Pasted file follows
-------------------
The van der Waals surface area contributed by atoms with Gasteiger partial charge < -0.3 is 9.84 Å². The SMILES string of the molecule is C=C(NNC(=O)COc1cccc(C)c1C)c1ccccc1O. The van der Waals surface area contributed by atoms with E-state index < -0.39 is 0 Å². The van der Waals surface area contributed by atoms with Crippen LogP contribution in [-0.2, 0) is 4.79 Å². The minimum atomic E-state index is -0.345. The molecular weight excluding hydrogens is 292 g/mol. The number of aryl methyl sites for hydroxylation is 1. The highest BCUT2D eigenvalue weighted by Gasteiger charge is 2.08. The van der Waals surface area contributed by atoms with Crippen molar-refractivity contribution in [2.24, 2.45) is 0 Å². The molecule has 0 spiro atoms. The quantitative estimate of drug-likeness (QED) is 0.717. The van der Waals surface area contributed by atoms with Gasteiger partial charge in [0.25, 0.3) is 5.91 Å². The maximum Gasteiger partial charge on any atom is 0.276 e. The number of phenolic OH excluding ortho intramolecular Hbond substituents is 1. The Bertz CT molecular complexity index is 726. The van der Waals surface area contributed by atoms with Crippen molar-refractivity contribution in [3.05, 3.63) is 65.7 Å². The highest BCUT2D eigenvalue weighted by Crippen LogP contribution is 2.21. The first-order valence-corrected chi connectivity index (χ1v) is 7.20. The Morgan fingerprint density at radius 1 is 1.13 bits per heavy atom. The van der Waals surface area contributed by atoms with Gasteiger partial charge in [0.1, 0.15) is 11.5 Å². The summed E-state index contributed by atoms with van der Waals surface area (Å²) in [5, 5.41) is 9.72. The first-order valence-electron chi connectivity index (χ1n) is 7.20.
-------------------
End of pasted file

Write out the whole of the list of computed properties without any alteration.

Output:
The van der Waals surface area contributed by atoms with Gasteiger partial charge < -0.3 is 9.84 Å². The SMILES string of the molecule is C=C(NNC(=O)COc1cccc(C)c1C)c1ccccc1O. The van der Waals surface area contributed by atoms with E-state index < -0.39 is 0 Å². The van der Waals surface area contributed by atoms with Crippen LogP contribution in [-0.2, 0) is 4.79 Å². The minimum atomic E-state index is -0.345. The molecular weight excluding hydrogens is 292 g/mol. The number of aryl methyl sites for hydroxylation is 1. The highest BCUT2D eigenvalue weighted by Gasteiger charge is 2.08. The van der Waals surface area contributed by atoms with Crippen molar-refractivity contribution in [2.24, 2.45) is 0 Å². The molecule has 0 spiro atoms. The quantitative estimate of drug-likeness (QED) is 0.717. The van der Waals surface area contributed by atoms with Gasteiger partial charge in [0.25, 0.3) is 5.91 Å². The maximum Gasteiger partial charge on any atom is 0.276 e. The number of phenolic OH excluding ortho intramolecular Hbond substituents is 1. The Bertz CT molecular complexity index is 726. The van der Waals surface area contributed by atoms with Crippen molar-refractivity contribution in [3.05, 3.63) is 65.7 Å². The highest BCUT2D eigenvalue weighted by Crippen LogP contribution is 2.21. The first-order valence-corrected chi connectivity index (χ1v) is 7.20. The Morgan fingerprint density at radius 1 is 1.13 bits per heavy atom. The van der Waals surface area contributed by atoms with Gasteiger partial charge in [0.1, 0.15) is 11.5 Å². The summed E-state index contributed by atoms with van der Waals surface area (Å²) in [5, 5.41) is 9.72. The first-order valence-electron chi connectivity index (χ1n) is 7.20.